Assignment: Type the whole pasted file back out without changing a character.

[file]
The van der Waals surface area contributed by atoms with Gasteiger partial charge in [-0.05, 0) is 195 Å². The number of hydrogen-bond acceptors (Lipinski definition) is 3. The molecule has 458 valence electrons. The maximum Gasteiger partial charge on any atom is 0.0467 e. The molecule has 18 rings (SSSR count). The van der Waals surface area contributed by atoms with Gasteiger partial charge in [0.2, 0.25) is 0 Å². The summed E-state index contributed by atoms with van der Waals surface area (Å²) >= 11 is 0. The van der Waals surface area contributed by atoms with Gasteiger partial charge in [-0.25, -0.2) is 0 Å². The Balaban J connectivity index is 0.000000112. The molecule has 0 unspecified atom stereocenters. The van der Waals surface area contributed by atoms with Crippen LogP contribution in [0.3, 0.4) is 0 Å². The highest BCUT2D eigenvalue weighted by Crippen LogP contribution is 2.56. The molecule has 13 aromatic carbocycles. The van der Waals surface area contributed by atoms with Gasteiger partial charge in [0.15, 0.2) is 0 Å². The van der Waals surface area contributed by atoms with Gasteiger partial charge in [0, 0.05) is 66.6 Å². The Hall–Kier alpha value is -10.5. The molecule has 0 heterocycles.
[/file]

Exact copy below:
The van der Waals surface area contributed by atoms with Gasteiger partial charge in [-0.05, 0) is 195 Å². The number of hydrogen-bond acceptors (Lipinski definition) is 3. The molecule has 458 valence electrons. The maximum Gasteiger partial charge on any atom is 0.0467 e. The molecule has 18 rings (SSSR count). The van der Waals surface area contributed by atoms with Gasteiger partial charge in [0.2, 0.25) is 0 Å². The summed E-state index contributed by atoms with van der Waals surface area (Å²) >= 11 is 0. The van der Waals surface area contributed by atoms with Gasteiger partial charge in [-0.25, -0.2) is 0 Å². The Balaban J connectivity index is 0.000000112. The molecule has 0 unspecified atom stereocenters. The van der Waals surface area contributed by atoms with Crippen LogP contribution in [0.3, 0.4) is 0 Å². The highest BCUT2D eigenvalue weighted by Crippen LogP contribution is 2.56. The molecule has 13 aromatic carbocycles. The van der Waals surface area contributed by atoms with Gasteiger partial charge in [0.15, 0.2) is 0 Å². The van der Waals surface area contributed by atoms with Gasteiger partial charge in [0, 0.05) is 66.6 Å². The Hall–Kier alpha value is -10.5. The molecule has 0 heterocycles.